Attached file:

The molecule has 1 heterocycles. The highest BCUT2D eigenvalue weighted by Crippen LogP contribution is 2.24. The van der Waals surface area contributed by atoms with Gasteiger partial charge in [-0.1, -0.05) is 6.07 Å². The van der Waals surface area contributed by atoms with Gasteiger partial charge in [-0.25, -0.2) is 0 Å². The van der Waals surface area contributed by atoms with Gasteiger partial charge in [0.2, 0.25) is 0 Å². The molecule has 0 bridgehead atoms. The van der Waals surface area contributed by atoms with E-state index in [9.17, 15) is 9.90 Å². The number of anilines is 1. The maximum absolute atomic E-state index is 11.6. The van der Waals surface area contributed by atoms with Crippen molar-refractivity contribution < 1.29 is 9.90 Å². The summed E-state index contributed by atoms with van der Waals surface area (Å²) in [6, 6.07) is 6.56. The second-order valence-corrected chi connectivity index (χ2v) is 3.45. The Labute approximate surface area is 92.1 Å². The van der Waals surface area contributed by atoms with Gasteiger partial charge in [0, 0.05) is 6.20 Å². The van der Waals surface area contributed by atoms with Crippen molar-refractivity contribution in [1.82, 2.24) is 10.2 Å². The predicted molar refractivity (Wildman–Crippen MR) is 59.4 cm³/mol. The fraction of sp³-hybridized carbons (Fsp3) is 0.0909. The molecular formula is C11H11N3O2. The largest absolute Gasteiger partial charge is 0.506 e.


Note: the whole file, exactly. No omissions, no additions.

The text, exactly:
The molecule has 1 heterocycles. The highest BCUT2D eigenvalue weighted by Crippen LogP contribution is 2.24. The van der Waals surface area contributed by atoms with Gasteiger partial charge in [-0.1, -0.05) is 6.07 Å². The van der Waals surface area contributed by atoms with Gasteiger partial charge in [-0.25, -0.2) is 0 Å². The van der Waals surface area contributed by atoms with Gasteiger partial charge in [0.2, 0.25) is 0 Å². The molecule has 0 bridgehead atoms. The van der Waals surface area contributed by atoms with E-state index in [9.17, 15) is 9.90 Å². The number of anilines is 1. The maximum absolute atomic E-state index is 11.6. The van der Waals surface area contributed by atoms with Crippen molar-refractivity contribution < 1.29 is 9.90 Å². The summed E-state index contributed by atoms with van der Waals surface area (Å²) in [6, 6.07) is 6.56. The second-order valence-corrected chi connectivity index (χ2v) is 3.45. The Labute approximate surface area is 92.1 Å². The van der Waals surface area contributed by atoms with Gasteiger partial charge in [0, 0.05) is 6.20 Å². The van der Waals surface area contributed by atoms with Crippen molar-refractivity contribution in [1.82, 2.24) is 10.2 Å². The predicted molar refractivity (Wildman–Crippen MR) is 59.4 cm³/mol. The fraction of sp³-hybridized carbons (Fsp3) is 0.0909. The molecular formula is C11H11N3O2. The largest absolute Gasteiger partial charge is 0.506 e.